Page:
Tuesday, May 31, 2005

India’s second favorite sport

See Akshay's Trivial Matters.

K. Kunjunni Raja

K. Kunjunni Raja, the doyen of Indian Sanskrit scholars, passed away yesterday. He was 85.

Kunjunni Raja started studying Sanskrit with his uncle C. Kunjan Raja, a well-known Sanskrit Scholar, and Sanskrit poet. His first doctoral research, in Sanskrit, was done under the supervision of Kunjan Raja at the University of Madras. Later Kunjunni Raja was at the SOAS, University of London, where he got his second Ph.D. in Linguistics, working with John Brough. His thesis, Indian Theories of Meaning, is considered as one of the best works in that area. He has authored around 30 books, and more than 200 research papers, and his books include the much acclaimed The Philosophy of the Grammarians (with Harold Coward) and The contribution of Kerala to Sanskrit literature. Kunjunni Raja was also the moving spirit behind compiling the early volumes of The New Catalogus Catalogorum, a remarkable ongoing project in manuscripts research. He was also the recipient of the 'President of India award' for outstanding contribution to Sanskrit.

After retiring from the Sanskrit department of the University of Madras, in 1980, he was associated with the Adyar Library and Research Centre, in Madras, run by the Theosophical Society. As honorary director of this institute, Kunjunni Raja also served as the chief editor of Brahmavidya, one of the leading international journals in Indology, till a few years ago. Failing health made him move to Kerala, his home state.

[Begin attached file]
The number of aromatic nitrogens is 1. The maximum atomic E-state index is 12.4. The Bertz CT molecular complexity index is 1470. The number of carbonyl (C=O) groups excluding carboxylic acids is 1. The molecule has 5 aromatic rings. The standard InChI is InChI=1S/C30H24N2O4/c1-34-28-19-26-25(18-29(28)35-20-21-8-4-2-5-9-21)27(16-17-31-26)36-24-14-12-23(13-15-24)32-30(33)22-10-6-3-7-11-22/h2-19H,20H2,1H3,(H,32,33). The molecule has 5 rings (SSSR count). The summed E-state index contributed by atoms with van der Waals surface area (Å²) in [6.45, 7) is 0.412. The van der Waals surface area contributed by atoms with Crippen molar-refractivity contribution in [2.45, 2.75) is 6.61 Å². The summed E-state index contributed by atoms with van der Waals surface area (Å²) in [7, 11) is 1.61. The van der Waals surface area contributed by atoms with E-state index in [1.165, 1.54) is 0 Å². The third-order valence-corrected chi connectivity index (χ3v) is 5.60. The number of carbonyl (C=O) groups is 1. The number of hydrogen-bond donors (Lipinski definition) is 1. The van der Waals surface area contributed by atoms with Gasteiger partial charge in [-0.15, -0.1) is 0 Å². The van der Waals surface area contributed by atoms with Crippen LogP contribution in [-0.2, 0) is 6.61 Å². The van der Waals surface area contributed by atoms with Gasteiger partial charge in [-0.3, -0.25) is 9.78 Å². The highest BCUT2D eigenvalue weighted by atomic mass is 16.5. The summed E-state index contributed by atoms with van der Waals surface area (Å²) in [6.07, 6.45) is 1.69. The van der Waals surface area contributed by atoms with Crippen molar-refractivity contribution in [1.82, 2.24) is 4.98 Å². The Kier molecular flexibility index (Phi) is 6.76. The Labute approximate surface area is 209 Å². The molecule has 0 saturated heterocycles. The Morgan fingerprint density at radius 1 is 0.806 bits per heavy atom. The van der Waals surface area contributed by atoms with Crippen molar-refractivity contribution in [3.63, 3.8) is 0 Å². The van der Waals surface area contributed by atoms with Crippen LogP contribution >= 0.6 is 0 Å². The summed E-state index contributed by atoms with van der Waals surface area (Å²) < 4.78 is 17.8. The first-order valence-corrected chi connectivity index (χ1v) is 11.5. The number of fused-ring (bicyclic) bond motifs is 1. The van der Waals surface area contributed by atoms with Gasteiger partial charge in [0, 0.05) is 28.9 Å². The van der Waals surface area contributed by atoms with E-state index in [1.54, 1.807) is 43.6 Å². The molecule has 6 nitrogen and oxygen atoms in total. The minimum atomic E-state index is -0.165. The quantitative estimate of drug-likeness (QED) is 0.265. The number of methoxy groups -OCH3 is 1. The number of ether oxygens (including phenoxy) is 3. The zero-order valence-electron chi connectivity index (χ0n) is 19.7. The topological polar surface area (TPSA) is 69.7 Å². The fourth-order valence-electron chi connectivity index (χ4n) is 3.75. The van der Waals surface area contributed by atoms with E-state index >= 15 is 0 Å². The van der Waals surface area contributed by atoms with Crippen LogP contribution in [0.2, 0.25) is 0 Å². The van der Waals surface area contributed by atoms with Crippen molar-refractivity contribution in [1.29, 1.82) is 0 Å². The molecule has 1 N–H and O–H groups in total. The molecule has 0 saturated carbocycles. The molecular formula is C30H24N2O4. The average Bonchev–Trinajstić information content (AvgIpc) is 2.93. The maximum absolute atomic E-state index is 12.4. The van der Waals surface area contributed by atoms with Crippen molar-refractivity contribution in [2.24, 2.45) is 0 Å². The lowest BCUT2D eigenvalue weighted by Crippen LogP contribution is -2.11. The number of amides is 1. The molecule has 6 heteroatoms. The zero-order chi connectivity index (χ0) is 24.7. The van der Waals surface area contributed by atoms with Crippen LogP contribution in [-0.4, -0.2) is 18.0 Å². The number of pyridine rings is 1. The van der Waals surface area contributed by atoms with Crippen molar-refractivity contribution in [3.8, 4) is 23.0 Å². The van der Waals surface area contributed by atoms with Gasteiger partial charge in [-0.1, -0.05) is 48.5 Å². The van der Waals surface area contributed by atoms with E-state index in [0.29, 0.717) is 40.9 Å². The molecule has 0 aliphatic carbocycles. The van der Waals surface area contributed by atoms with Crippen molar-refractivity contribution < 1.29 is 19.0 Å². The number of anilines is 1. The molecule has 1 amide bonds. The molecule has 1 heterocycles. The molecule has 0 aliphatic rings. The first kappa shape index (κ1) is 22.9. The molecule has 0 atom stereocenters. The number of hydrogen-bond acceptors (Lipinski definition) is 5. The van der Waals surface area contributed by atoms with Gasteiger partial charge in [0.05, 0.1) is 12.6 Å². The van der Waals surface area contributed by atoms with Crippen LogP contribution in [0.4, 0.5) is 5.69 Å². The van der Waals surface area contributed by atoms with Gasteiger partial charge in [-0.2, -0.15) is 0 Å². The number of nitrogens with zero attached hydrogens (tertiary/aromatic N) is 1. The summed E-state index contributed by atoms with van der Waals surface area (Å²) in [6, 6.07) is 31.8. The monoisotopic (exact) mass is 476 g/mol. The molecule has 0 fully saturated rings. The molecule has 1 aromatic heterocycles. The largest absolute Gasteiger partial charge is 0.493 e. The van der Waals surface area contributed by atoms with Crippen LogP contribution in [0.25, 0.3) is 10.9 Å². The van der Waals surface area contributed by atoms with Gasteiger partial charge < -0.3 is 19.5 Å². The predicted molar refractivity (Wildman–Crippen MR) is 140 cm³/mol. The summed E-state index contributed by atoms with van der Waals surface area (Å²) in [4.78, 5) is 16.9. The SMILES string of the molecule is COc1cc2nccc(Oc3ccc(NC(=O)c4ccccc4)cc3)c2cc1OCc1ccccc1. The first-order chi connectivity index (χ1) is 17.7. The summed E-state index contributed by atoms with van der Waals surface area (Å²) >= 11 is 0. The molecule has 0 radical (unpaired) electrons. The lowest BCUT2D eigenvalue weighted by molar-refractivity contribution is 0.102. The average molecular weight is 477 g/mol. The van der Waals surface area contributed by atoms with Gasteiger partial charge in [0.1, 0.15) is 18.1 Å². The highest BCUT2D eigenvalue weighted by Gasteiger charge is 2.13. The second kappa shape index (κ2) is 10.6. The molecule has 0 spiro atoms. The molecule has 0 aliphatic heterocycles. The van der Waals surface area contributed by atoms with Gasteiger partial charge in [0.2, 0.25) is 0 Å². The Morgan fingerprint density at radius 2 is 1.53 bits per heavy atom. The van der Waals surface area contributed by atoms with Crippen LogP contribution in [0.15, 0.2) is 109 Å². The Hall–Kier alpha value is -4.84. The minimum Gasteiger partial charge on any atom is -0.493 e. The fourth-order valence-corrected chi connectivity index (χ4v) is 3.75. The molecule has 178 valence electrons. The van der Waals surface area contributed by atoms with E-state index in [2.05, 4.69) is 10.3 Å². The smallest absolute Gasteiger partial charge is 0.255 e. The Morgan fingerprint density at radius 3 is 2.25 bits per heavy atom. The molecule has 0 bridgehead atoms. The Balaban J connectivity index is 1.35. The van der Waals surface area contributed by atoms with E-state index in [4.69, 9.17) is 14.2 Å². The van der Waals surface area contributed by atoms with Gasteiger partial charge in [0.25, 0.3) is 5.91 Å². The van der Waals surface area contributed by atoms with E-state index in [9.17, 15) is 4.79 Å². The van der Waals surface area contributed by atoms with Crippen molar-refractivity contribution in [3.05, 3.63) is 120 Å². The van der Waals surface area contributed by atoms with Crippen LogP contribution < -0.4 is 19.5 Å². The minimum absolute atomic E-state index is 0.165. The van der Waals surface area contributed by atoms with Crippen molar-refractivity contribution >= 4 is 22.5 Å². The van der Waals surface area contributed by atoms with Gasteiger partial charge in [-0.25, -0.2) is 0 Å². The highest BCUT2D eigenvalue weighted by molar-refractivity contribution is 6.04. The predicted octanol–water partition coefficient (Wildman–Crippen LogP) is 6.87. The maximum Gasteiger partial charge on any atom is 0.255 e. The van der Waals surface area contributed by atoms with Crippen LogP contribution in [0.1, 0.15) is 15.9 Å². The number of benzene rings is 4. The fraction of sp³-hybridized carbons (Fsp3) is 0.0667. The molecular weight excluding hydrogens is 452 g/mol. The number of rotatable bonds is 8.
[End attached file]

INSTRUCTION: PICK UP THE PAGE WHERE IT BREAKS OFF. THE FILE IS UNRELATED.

Kunjunni Raja was sort of a father figure to my father, who's also a Sanskritist. In his visits to Calicut, he used to stay with us. I have fond memories of his encouraging my sister and myself to recite shlokas. On his visits, after dinner, we used to take our chairs outside, and under a star studded sky, he used to tell us stories from the classics. He also used to take a keen interest in my tiny stamp collection, many a time bringing stamps to me in his visits.

Anybody who has met him once would know about his simplicity and forthrightness. In the higher echelons of academics, a world also of personal egos and group-think, Kunjunni Raja was a remarkable exception. He had travelled widely, lecturing on Indological topics. Those who have been fortunate to be associated with him are going to miss him very much.

Update (June 1): Here's a report from The Hindu.

Sati Matas

Rajasthan government thinks that Sati is a source of strength, and is planning to promote Sati temples as tourist spots. See this Indian Express report.